The Samsung Galaxy Tab retail box is not nearly as exciting as the tablet itself. It has the basics covered and that’s that – an Apple-influenced charger, a 30-pin USB cable and a one-piece wired headset.
No, it’s not the best, but at least the package is better than the iPad’s, which only had a USB cable/charger combo included.
Of course we would have really appreciated a carrying case, a QWERTY keyboard or an HDMI dock, but these are things you’ll need to buy separately.
The Samsung Galaxy Tab fits somewhere between top-end smartphones like Galaxy S or iPhone 4 and the currently available tablets such as the 10-inch iPad. With a surface measuring 190 x 120mm, the Galaxy Tab is not a small device, but the 7” screen says it all.
Apple’s iPad is way bigger than the Galaxy Tab. The Samsung’s tablet has a proper wide aspect ratio and handles comfortably regardless of which orientation you prefer (portrait or landscape). The 12mm thickness is another thing to be impressed with.
In the Galaxy Tab design the sides match the color of the front rather than the back panel, and the body is curved in the opposite direction. And the result is really smooth and convincing despite the all-plastic build. The white rear is quite sleek too and surprisingly fingerprint resistant.
The plastic body also brings another advantage – it lowers the Galaxy Tab overall weight to a manageable 380 grams. Of course it’s much heavier than any phone, but feels light as a feather next to the iPad.
Unfortunately, the front glass, Gorilla or not, is the usual fingerprint-prone surface we find on most devices today. Whatever you do, no matter how often you clean it, the glass will be always covered in smudges.
The front of the Samsung Galaxy Tab is mostly about the 7” WSVGA (1024 x 600 pixels) LCD touchscreen. It has great picture quality for an LCD unit and even though the contrast isn’t quite as impressive as on SuperAMOLED, it’s good enough to rival the iPad. Of course the higher density (192 ppi) also helps here.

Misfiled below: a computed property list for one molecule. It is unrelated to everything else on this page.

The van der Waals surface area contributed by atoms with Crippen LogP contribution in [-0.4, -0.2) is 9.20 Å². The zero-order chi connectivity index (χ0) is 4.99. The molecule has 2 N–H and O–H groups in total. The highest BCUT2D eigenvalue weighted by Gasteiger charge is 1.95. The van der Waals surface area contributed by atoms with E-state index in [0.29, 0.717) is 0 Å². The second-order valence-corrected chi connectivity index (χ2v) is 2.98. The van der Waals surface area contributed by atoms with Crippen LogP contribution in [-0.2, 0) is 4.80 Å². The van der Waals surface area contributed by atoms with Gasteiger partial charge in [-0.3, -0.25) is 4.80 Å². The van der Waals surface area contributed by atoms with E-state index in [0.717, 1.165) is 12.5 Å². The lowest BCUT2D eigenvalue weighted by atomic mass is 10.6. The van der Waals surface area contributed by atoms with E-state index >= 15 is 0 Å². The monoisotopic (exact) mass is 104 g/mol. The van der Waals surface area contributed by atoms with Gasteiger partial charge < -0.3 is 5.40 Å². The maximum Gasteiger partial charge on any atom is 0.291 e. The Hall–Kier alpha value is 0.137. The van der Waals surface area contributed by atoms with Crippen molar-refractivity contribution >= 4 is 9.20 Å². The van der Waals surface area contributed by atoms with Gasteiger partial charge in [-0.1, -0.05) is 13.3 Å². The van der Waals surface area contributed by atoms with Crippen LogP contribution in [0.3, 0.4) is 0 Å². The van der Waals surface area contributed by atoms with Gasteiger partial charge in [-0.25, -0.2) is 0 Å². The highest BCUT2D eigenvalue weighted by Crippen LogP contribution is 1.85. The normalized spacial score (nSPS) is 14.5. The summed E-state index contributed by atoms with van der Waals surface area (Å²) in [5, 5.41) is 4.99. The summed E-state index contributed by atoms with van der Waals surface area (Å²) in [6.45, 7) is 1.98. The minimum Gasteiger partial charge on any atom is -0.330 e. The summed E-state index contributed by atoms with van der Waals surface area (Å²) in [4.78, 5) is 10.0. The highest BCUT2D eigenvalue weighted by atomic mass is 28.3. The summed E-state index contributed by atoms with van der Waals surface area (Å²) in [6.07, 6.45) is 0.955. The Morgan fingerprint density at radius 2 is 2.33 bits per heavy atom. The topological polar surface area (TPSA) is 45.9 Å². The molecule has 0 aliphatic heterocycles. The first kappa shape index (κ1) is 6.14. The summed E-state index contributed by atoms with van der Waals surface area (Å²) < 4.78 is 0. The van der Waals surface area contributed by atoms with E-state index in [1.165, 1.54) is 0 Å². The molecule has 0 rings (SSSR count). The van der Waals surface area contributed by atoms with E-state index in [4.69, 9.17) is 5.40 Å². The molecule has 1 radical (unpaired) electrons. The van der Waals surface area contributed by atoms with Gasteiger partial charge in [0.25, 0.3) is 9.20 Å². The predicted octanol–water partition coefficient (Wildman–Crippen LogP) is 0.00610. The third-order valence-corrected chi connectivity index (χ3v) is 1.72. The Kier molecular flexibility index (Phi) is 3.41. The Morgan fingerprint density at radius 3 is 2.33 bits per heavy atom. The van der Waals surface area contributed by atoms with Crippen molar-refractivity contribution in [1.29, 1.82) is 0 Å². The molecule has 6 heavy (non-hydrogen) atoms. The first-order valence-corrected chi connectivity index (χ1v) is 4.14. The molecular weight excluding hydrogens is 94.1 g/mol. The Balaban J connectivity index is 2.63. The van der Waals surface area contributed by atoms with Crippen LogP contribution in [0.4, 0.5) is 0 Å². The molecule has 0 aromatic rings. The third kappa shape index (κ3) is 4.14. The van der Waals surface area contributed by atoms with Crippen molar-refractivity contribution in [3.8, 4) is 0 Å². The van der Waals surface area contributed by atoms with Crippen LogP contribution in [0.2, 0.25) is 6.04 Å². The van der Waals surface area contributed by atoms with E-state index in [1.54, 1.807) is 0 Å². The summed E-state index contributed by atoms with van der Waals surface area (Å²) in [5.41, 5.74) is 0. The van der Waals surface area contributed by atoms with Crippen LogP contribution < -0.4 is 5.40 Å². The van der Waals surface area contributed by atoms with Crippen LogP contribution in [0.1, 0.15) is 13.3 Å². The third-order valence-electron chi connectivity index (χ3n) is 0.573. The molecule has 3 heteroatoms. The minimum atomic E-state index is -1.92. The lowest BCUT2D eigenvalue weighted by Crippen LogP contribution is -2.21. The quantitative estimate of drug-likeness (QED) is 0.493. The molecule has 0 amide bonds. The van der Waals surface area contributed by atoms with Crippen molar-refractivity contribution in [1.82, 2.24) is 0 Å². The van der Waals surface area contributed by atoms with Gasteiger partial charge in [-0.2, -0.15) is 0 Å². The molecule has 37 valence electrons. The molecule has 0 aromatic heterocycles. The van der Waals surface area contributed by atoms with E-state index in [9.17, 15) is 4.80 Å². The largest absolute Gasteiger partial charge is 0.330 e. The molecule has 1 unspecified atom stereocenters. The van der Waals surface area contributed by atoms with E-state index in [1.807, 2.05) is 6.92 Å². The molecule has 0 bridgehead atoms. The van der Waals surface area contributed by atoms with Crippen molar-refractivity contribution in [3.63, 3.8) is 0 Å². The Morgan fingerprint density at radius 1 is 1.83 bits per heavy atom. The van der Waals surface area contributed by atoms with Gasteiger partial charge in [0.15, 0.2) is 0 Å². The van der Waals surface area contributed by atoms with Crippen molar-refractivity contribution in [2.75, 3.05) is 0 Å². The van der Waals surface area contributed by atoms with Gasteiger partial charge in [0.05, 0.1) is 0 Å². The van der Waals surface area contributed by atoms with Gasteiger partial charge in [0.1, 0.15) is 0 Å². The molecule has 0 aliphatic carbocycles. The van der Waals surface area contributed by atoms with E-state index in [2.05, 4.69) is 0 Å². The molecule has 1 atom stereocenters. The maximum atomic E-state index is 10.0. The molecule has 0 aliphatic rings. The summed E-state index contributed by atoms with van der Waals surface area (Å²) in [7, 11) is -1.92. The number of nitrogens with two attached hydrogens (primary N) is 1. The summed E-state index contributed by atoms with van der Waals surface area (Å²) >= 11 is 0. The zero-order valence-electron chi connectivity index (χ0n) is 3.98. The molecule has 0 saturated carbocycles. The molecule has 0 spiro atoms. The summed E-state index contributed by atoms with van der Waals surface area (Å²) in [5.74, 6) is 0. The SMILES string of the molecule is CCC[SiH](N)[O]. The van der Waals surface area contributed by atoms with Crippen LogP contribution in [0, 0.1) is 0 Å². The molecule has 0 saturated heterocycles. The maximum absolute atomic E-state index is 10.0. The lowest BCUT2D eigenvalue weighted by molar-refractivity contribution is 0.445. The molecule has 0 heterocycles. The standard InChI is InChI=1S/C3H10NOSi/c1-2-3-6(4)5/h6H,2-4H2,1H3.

However when it comes to viewing angles the Galaxy Tab appears to be behind the Apple tablet. It seems the colors start to wash out at much wider angles than on the iPad. This is not to say that you are unable to see the Galaxy Tab display from an angle – the colors might not be accurate but the image is still there.
While browsing the gallery we noticed one more thing we didn’t much like about the display – picture ghosting. Some fast scrolling through the image gallery revealed some unpleasant ghosting, especially on darker images. This issue is probably caused by a slower LCD response time (16ms or higher).
The bright side is the sensitivity of the Samsung Galaxy Tab touchscreen, which is simply superb. But hey, that is hardly any news when talking about a capacitive unit. It may make styluses and gloves a no-go but every single touch of your bare fingers is sure to register.
Above the display we find the video-call camera and the ambient light sensor.
Below the display we find four capacitive buttons. Those include Back, Home, Context menu and a dedicated Search key. They are all large enough and comfortable to use. And since the keys use the same technology as the screen, the transition is as smooth as it gets.